Rwanda's role in connecting Africa
Updated: 2013-11-04 00:53
This is already my third visit to Kigali, the capital of Rwanda, in the past year. Rwanda itself is a relatively small country with few natural resources and poor economic ties with the outside world. As such, one could argue that there is little here to write about.
However, the reason I have been here more often than to any of the larger African nations is that its national strategy has turned it into a center for international conferences, where many of the future goals and perspectives of the continent are hammered out. In that respect, it has something in common with Addis Ababa.
Rwanda, known as "the country of a thousand hills", is far inland from the eastern coast of Africa. Its landlocked geography has combined with a lack of natural resources to limit its development, and it still lacks a large-scale manufacturing base, relying instead mostly on subsistence agriculture.
The genocide of 1994 further devastated the country, bringing the economy to a virtual standstill.
However, since then, the country has found a way to grow, making use of its strategic location in the heart of the continent to become a conference hub for the Eastern African Community and Africa as a whole.
Rwanda's gradual rebirth also depends on investment in the information and communications technology (ICT) sector, helping to connect and integrate the region.
That's why I'm here in the capital, Kigali again, to report on the Transform Africa Summit, which aims to assess the progress made in the African ICT sector over the past six years and set goals for the future.
The progress in ICT across the continent as a whole is clear from the figures, as demonstrated by Gilbert Mbesherubusa of the African Development Bank.
Mbesherubusa, vice-president of operations for infrastructure, private sector and regional integration, said the number of cellphone SIM cards sold on the continent has increased almost threefold since 2007 to 810 million in 2013.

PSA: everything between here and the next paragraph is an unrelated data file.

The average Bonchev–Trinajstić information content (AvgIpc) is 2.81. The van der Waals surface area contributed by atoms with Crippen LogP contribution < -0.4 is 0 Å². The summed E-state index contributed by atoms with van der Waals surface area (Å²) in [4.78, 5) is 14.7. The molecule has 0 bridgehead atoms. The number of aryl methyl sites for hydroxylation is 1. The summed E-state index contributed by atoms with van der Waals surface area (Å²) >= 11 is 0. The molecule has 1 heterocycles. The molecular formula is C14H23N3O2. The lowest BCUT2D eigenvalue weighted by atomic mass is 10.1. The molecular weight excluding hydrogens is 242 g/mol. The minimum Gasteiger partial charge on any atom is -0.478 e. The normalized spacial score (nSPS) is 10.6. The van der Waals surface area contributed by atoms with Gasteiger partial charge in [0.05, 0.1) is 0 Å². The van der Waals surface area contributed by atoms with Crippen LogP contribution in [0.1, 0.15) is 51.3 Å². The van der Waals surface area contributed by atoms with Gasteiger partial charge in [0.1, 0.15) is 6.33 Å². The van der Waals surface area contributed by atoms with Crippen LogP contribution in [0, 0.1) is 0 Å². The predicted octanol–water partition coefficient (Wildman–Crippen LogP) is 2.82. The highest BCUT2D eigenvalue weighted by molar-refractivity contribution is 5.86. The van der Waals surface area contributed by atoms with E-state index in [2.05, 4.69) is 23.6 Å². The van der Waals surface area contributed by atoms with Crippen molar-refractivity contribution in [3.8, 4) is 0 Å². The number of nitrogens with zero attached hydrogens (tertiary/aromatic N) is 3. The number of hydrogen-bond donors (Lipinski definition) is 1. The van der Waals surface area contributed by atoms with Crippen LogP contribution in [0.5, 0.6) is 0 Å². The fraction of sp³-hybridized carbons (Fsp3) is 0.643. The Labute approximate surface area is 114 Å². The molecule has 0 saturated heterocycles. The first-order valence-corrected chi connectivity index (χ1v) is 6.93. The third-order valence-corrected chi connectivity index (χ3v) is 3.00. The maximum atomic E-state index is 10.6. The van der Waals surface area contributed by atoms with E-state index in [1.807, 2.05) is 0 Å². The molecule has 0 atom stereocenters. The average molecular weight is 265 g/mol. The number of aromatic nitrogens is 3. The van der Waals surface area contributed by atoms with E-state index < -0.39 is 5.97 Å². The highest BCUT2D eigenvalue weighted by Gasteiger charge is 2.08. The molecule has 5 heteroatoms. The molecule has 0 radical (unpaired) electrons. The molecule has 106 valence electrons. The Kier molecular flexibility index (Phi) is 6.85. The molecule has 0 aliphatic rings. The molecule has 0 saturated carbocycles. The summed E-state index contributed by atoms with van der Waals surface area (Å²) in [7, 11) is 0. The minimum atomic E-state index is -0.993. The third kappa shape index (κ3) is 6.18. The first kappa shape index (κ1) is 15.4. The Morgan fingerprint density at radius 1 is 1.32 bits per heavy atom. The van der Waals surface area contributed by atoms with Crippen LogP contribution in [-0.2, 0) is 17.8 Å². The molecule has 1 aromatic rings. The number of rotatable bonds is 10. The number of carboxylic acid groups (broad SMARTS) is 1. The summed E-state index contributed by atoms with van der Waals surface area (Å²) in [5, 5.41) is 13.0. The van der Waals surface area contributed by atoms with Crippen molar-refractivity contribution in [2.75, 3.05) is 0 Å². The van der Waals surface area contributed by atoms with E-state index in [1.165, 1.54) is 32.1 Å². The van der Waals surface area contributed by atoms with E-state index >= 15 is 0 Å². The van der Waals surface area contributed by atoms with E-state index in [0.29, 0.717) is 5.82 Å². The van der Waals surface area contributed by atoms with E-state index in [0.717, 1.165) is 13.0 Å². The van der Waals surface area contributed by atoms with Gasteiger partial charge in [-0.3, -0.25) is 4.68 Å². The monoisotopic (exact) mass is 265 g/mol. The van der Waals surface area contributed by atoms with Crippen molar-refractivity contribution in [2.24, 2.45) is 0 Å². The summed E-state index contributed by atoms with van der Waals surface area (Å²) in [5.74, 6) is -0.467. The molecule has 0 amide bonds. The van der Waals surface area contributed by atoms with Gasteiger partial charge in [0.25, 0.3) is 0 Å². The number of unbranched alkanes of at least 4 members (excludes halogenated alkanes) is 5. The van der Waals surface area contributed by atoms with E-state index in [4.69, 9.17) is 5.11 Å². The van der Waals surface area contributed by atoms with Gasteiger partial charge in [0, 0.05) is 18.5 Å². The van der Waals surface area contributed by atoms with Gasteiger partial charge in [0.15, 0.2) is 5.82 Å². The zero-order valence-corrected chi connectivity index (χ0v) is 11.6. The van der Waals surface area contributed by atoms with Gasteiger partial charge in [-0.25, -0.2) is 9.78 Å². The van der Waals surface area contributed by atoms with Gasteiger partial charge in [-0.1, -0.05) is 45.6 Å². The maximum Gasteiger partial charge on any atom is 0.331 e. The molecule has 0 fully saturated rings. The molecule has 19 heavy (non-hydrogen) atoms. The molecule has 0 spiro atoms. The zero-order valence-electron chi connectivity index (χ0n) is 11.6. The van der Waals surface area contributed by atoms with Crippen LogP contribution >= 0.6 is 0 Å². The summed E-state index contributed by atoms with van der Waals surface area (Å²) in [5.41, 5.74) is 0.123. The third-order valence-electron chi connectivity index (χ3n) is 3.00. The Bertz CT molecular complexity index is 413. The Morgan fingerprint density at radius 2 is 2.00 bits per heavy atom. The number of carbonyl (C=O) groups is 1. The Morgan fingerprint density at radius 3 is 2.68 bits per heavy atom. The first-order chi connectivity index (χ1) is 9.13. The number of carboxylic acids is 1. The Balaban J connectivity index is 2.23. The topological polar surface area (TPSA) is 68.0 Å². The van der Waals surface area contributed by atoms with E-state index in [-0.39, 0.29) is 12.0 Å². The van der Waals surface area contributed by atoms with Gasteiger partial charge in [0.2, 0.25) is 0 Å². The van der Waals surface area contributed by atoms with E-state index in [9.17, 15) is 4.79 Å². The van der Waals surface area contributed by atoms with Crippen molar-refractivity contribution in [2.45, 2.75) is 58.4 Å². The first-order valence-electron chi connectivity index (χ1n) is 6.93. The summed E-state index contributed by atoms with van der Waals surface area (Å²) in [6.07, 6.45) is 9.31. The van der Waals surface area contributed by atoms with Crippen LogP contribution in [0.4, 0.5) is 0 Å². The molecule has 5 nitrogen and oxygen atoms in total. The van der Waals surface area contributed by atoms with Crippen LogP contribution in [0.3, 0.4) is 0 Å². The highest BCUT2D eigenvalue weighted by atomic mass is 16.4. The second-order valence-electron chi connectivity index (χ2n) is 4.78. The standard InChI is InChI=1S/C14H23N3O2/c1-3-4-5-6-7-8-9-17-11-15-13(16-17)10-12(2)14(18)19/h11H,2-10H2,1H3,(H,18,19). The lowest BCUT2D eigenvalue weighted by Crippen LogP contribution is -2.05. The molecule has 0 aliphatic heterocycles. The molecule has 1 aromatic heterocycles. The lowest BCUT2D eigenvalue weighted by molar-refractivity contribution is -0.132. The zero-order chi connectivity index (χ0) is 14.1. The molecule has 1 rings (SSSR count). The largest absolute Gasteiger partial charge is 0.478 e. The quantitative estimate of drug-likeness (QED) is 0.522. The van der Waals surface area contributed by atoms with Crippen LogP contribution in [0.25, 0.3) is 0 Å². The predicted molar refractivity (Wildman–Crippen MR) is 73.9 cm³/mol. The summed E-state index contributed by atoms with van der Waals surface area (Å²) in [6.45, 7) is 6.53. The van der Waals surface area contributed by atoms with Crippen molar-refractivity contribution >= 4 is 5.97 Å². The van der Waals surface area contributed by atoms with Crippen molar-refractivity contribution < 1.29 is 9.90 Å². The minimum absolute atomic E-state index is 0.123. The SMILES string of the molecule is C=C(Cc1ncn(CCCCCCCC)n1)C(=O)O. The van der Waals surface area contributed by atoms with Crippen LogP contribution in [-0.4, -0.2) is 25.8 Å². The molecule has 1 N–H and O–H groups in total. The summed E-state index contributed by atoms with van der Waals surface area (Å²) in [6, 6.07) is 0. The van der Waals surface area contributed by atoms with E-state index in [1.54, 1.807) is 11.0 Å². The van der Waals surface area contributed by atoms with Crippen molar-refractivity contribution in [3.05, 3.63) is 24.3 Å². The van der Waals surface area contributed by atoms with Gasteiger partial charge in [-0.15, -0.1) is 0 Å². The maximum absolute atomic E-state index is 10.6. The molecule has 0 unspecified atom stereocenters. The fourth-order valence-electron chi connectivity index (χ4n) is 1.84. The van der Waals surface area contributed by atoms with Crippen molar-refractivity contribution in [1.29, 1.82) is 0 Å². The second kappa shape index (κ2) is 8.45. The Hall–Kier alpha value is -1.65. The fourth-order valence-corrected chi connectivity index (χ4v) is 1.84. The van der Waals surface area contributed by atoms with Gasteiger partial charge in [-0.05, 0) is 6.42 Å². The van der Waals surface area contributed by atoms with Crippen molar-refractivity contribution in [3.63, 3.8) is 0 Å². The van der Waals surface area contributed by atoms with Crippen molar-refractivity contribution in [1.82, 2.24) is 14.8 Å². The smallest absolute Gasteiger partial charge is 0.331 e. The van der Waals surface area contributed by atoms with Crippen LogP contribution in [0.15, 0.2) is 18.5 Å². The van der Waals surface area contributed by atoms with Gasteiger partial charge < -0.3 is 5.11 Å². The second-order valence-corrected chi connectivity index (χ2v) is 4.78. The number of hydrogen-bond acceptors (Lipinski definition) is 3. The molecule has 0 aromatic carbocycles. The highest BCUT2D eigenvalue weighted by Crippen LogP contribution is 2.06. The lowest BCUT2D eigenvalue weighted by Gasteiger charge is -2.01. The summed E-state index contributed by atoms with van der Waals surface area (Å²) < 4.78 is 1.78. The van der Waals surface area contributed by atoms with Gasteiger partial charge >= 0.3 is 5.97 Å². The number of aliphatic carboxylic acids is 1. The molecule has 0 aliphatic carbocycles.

There are around 116 million mobile broadband subscribers in Africa, he said, representing a penetration rate of about 11 percent of the population, compared with just 0.35 percent in 2007.
The boom in ICT has greatly affected the way Africans conduct daily life, including education, business and politics. People can now transfer, withdraw or deposit money electronically, using a cellphone payment system called M-Pesa. The system provides a link between people in remote areas such as the Masai Mara and big cities such as Nairobi, capital of Kenya.
Andrew Rugege, regional director for Africa at the International Telecommunication Union, told me that China has played a significant role in this development.
"Of course, the most fundamental element is the related infrastructure construction, in which China has significantly invested," he said. "All the networks and related technology have been brought in by renowned Chinese firms, including Huawei and ZTE.
"Affordability is another important factor in terms of the future development of ICT, and China has done very well in bringing affordable products to Africa," he said.
But Rugege also says that Huawei and ZTE are not enough, and Africa needs more innovative, high-quality ICT companies to get involved.
Many small and medium-sized ICT firms from China have overlooked the potential of the African market and downplayed its capacity. And in some cases, the potential for doing business is huge.
For example, one medium-sized Chinese company focusing on Internet cloud technology has identified an opportunity to supply services to African transnational corporations, as well as provide infrastructure for integration throughout the region.
In addition, many participants at the summit in Kigali stressed that Africa is eager to cooperate with the rest of the world to enhance its capabilities in ICT, including developing homegrown talent.
Carnegie Mellon University, a leading research institution for information technology and engineering in the United States, has established a campus in Kigali. It is the first institution of its kind in eastern Africa, offering master's programs in ICT and related subjects, with the aim of developing Africa's ICT talent.
Meanwhile, China's contribution mostly consists of accepting African students to study computer science and information technology in China, although it has made significant progress in this field and created a constructive environment for ICT industry and education.
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